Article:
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Money seems to determine where we go, what we do, and who we know. The Bible tells us that money doesn't buy happiness, but clearly, it can buy things that bring us joy. Money enables us to give, experience new things in life, and live more comfortably to focus on our passions. So how can we appreciate the blessings of money and still acknowledge that our true source of happiness is not of this world? We can start by letting go of our guilt about money.
You might think you have the opposite problem because you spend too much on frivolous things. But that is often a symptom of guilt in itself. We are meant to use the fruits of our labor with intention, and when we think that means nothing "fun," then sometimes we give up and spend callously. Let's look at what the Bible says about money and its purpose beyond giving and saving.
A good general rule for our budgets is: give first, save second, and live on the rest. If you're thinking, "How will I know how to divide and manage that?" then you should start with a simple budget plan. Once you know how much you have to spend, the next step is to look at how you will spend it. Most of us go through periods of life where it's clear what we should spend on because we only have enough to cover the necessities. And no matter how little we have, our true riches lie in the grace we receive through Jesus. He offers us new hope, whether we are in wealth or hardship. When we work hard and have the blessing of a greater income, we shouldn't ignore the opportunities that money provides. It's smart and biblical to save for our futures, but some of us interpret that to mean we should hoard all our "extra" money. Well, I think that mentality is unhealthy to our mindset and can hold us back from using our money for God's will. So the next obvious option is to give the rest of our money away. Sometimes that is the right choice if God calls us to give in that way. However, the way we give is not always monetary. The Bible tells us all to give from our earnings, but He may also call us to spend some of our money on other things that will help us grow.
You might wonder, how is a leisure activity or a new computer a "godly" purchase? Even if that computer is purely for personal use, it could make it easier for you to learn and connect with the world. That fun event could open doors to deep connections and help you let go of stress. We know we shouldn't spend money on things that are addictive and harmful because, in the long run, they won't lift our spirits or point to our purpose. And when we wrap our lives around keeping our money close, that can become an addiction of its own. God wants us to enjoy life, and it's not about selfishness when our aim is for His glory.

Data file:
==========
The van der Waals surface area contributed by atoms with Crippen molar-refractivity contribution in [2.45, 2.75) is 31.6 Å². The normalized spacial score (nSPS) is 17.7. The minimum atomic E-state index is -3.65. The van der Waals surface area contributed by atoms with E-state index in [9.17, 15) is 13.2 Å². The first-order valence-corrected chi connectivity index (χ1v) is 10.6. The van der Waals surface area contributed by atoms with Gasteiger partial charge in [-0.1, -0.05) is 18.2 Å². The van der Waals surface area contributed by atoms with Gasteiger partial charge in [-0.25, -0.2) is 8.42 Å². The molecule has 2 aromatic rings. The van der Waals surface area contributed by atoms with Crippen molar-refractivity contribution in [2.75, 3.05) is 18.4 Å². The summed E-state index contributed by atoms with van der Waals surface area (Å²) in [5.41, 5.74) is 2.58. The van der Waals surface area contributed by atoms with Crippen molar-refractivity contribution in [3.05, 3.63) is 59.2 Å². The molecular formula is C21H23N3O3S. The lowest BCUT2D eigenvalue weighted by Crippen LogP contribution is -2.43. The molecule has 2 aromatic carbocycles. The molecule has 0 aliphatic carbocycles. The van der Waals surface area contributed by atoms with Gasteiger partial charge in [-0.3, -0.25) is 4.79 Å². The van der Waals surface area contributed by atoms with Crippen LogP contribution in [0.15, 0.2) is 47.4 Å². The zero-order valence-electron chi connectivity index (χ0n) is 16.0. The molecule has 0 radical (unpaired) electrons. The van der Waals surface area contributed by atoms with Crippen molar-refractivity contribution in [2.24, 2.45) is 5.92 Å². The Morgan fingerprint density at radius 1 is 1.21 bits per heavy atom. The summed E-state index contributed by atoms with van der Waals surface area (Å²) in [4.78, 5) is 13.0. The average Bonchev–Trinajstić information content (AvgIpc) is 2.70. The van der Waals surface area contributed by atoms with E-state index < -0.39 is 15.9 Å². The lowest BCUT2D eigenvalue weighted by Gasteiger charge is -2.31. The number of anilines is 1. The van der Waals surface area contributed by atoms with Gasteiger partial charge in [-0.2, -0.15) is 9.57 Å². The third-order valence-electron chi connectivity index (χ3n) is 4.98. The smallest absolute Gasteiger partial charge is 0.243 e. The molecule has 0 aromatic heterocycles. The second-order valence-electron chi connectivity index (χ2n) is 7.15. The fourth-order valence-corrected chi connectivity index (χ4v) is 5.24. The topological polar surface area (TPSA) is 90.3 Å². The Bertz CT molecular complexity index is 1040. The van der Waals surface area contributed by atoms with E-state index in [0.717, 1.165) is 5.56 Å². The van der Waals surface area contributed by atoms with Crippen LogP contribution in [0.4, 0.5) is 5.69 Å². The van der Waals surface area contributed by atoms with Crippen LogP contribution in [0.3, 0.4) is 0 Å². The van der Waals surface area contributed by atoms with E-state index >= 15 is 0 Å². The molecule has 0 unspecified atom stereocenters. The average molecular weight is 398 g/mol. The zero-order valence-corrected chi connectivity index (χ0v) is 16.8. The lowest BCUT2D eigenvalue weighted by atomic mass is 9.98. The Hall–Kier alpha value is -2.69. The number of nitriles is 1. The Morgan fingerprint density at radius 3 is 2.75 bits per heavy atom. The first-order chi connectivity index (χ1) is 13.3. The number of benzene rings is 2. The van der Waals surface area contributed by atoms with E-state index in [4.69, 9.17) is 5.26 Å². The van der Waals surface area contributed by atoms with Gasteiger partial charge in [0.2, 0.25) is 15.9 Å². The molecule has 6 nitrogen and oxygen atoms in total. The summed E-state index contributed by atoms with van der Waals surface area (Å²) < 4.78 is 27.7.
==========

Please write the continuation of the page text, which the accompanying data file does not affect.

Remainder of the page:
"Moreover, when God gives someone wealth and possessions, and the ability to enjoy them, to accept their lot and be happy in their toil - this is a gift of God." - Ecclesiastes 5:19
The Bible tells us, "do not store up treasures on earth" because God knows we are prone to distraction by achievement. We may spend too much money or too little when our eyes are on worldly prizes. Whether we overspend on meaningless items or save every penny for a distant future, we don't know when we could lose it all. The one thing we do know is that we are here to spread the light of Jesus. The way we do that is in our individual decisions. The next time you have money left in your budget, ask yourself, "how can I use this to follow Jesus in my authentic way?" Maybe there's a project you want to contribute to or a place you want to explore to know the world better. Maybe it's something smaller, like a nice dinner with a friend or a new book. A great way to narrow things down is to write a list of wants and their reason. If the reason moves you forward or enriches your daily life, that purchase may be a good investment. Follow up those convictions with prayer. If God leads you to give more of your money to others, you will find contentment with less for yourself. If He leads you to save more for a specific goal, you will find peace in patience. What matters is that we don't base our decisions on fear; we have freedom when we base them on faith and wisdom.
"Keep your lives free from love of money and be content with what you have, because God has said, "Never will I leave you; never will I forsake you." - Hebrews 13:5
Written Content Coordinator at Sun Valley Community Church. An avid writer since the age of 5, who loves to explore new ideas and places. Inspired by Jesus, books, and travel.